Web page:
Emma Hayes’ history-making Chelsea Women will go head-to-head with Barcelona Femení in their first ever Champions League final on Sunday but whatever the result on the pitch is in Gothenburg, it’s been a landmark season for the Blues.
Chelsea are still well in the hunt for an unprecedented quadruple. Last week, they capped off a simply outstanding Women’s Super League season with a 5-0 rout over Reading at Kingsmeadow to clinch their fourth title and second in a row with Hayes as manager.
The club already have the League Cup (and Community Shield) in the bag too, and with an FA Cup quarter-final against Everton to play next Thursday, Chelsea are on the verge of not just making women's football history, but history in the beautiful game period.
It’s Europe’s premier tournament though where Hayes’ side have really impressed and they have faced an incredibly tough run to get to the final - proof that not only have Chelsea become one of the best domestically, but they have their sights on dominating the continent too.
In the last 16, against Atletico Madrid, goalkeeper Ann Katrin-Berger, the 2020/21 WSL Golden Glove winner, pulled off some penalty heroics, saving two spot-kicks in the first leg as Chelsea won 2-0 despite playing 80 minutes with ten players. In the last eight, they faced a talented Wolfsburg side who lost in last season’s final to Lyon and have lost just one league game all season. Chelsea dismantled them, winning 5-1.
Then, Bayern Munich lay in wait in the semi-finals, the only side to have beaten Wolfsburg domestically this season and Chelsea, having fallen at this stage in the previous two campaigns, desperately wanted to get over their semi-final hoodoo.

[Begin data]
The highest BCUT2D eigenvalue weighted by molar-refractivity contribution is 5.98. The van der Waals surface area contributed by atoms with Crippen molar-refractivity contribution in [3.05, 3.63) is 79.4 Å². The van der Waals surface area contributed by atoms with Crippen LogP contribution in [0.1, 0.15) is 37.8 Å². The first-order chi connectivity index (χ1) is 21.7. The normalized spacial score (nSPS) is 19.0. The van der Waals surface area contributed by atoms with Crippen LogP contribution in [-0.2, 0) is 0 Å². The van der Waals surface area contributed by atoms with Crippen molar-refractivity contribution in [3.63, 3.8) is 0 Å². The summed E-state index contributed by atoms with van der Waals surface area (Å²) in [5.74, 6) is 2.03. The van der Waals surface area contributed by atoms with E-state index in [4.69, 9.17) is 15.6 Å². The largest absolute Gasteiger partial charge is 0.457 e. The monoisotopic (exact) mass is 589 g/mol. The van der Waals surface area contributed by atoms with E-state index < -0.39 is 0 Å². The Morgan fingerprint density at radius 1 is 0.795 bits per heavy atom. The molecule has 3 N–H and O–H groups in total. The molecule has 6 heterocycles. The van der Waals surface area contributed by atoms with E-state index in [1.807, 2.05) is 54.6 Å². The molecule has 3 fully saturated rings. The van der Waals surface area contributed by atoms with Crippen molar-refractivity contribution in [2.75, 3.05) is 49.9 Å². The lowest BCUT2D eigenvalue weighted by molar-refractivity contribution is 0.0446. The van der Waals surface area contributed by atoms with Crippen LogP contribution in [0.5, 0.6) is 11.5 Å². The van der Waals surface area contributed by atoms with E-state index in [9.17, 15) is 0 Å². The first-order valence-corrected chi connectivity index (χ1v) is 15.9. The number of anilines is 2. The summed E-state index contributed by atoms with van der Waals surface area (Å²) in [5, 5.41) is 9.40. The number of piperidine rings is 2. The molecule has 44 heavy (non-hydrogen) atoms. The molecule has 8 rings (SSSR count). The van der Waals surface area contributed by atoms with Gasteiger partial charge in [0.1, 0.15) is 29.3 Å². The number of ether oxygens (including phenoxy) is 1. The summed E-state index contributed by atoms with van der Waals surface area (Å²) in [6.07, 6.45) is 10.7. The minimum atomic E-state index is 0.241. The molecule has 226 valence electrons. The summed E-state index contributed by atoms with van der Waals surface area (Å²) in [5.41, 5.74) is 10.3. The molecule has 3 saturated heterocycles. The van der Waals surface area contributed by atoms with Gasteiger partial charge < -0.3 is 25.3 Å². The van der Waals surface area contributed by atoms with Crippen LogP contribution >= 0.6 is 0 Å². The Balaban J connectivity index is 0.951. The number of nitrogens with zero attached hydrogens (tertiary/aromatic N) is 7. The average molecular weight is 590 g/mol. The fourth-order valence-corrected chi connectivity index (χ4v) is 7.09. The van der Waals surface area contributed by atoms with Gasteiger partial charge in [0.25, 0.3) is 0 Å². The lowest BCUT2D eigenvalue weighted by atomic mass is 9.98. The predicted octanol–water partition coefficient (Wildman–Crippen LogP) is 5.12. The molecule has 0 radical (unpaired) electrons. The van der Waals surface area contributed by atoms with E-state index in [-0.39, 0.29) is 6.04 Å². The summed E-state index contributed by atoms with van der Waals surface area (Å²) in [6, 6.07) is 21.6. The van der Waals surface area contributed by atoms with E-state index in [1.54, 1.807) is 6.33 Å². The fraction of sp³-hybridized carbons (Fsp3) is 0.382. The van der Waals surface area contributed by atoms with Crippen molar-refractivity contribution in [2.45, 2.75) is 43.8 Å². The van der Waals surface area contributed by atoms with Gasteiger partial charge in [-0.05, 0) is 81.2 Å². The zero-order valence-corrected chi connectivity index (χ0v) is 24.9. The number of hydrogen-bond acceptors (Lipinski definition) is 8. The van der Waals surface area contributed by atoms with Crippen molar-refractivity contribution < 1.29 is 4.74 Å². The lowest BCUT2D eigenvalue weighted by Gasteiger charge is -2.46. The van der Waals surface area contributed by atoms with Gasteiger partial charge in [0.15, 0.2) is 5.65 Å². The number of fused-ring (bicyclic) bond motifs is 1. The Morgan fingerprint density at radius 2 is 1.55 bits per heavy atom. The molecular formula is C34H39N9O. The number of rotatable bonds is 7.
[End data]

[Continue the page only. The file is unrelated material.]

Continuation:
They lost the first leg 2-1, and it seemed as if once again they would fall short, but this season is different and Hayes managed to steer her side to a 4-1 win in the return fixture, ending a 14-year wait for a British team in a European final in the process (Arsenal in 2007).
With no Lyon in the Champions League final, ending the club’s five-year dominance of the tournament, history will be made regardless of who wins, with Barcelona’s best effort coming in 2019 when they were beaten by the French giants.
Like Chelsea, Barcelona have totally dominated their domestic league and the Spaniards haven’t been beaten in the Primera Division in 26 games, winning all of them. But despite the lofty challenge the Catalonians represent, Hayes’ has the utmost faith in her team, who she says are getting better and better.
"I really respect Barcelona but I cannot wait to play them,” said the 44-year-old in the aftermath of their title win last week.
"It's our time and there's so many players in that dressing room that can win the football match for us - we've seen it in recent weeks - the amount of players that have popped up all over the pitch to determine the outcome.
"Have we got better every week, even when we're not at our best? Yeah. When we're not at our best we've still got it.”
Whatever happens in Sweden, this has been a groundbreaking season at Kingsmeadow and if this Chelsea team is still improving as Hayes says, expect more history to be made in the coming seasons.